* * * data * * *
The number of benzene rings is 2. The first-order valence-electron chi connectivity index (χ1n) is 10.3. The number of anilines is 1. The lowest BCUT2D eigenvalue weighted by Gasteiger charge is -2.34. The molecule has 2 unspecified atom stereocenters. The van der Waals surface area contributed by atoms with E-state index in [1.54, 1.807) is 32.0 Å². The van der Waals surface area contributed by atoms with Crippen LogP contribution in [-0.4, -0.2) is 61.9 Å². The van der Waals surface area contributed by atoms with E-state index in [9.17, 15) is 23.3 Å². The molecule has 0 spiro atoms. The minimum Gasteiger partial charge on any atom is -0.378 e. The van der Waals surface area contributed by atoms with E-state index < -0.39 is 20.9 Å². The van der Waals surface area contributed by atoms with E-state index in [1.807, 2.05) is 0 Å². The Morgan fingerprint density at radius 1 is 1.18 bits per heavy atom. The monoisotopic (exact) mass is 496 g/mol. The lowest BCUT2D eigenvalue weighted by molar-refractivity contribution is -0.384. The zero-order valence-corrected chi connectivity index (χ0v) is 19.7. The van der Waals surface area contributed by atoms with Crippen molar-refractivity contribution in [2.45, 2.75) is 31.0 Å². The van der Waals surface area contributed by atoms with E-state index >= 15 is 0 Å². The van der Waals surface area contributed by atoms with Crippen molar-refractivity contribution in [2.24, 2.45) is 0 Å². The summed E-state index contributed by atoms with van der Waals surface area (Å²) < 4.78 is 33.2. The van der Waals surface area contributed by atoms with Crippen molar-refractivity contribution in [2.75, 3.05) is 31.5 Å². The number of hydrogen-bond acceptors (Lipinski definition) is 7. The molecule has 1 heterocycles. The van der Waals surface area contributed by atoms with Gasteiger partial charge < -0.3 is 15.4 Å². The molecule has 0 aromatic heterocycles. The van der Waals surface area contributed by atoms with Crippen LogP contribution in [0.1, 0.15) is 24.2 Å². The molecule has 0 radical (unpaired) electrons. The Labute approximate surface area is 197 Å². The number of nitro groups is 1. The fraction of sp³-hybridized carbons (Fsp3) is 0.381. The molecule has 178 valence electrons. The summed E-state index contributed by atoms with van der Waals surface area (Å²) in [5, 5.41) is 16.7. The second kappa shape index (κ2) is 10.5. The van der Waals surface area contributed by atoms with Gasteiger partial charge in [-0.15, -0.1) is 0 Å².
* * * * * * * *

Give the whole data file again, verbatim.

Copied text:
The number of benzene rings is 2. The first-order valence-electron chi connectivity index (χ1n) is 10.3. The number of anilines is 1. The lowest BCUT2D eigenvalue weighted by Gasteiger charge is -2.34. The molecule has 2 unspecified atom stereocenters. The van der Waals surface area contributed by atoms with E-state index in [1.54, 1.807) is 32.0 Å². The van der Waals surface area contributed by atoms with Crippen LogP contribution in [-0.4, -0.2) is 61.9 Å². The van der Waals surface area contributed by atoms with E-state index in [9.17, 15) is 23.3 Å². The molecule has 0 spiro atoms. The minimum Gasteiger partial charge on any atom is -0.378 e. The van der Waals surface area contributed by atoms with E-state index < -0.39 is 20.9 Å². The van der Waals surface area contributed by atoms with E-state index in [1.807, 2.05) is 0 Å². The Morgan fingerprint density at radius 1 is 1.18 bits per heavy atom. The monoisotopic (exact) mass is 496 g/mol. The lowest BCUT2D eigenvalue weighted by molar-refractivity contribution is -0.384. The zero-order valence-corrected chi connectivity index (χ0v) is 19.7. The van der Waals surface area contributed by atoms with Crippen molar-refractivity contribution in [2.45, 2.75) is 31.0 Å². The van der Waals surface area contributed by atoms with E-state index >= 15 is 0 Å². The van der Waals surface area contributed by atoms with Crippen molar-refractivity contribution in [2.24, 2.45) is 0 Å². The summed E-state index contributed by atoms with van der Waals surface area (Å²) < 4.78 is 33.2. The van der Waals surface area contributed by atoms with Crippen molar-refractivity contribution in [2.75, 3.05) is 31.5 Å². The number of hydrogen-bond acceptors (Lipinski definition) is 7. The molecule has 1 heterocycles. The van der Waals surface area contributed by atoms with Gasteiger partial charge < -0.3 is 15.4 Å². The molecule has 0 aromatic heterocycles. The van der Waals surface area contributed by atoms with Crippen LogP contribution in [0.1, 0.15) is 24.2 Å². The molecule has 0 radical (unpaired) electrons. The Labute approximate surface area is 197 Å². The number of nitro groups is 1. The fraction of sp³-hybridized carbons (Fsp3) is 0.381. The molecule has 178 valence electrons. The summed E-state index contributed by atoms with van der Waals surface area (Å²) in [5, 5.41) is 16.7. The second kappa shape index (κ2) is 10.5. The van der Waals surface area contributed by atoms with Gasteiger partial charge in [-0.15, -0.1) is 0 Å².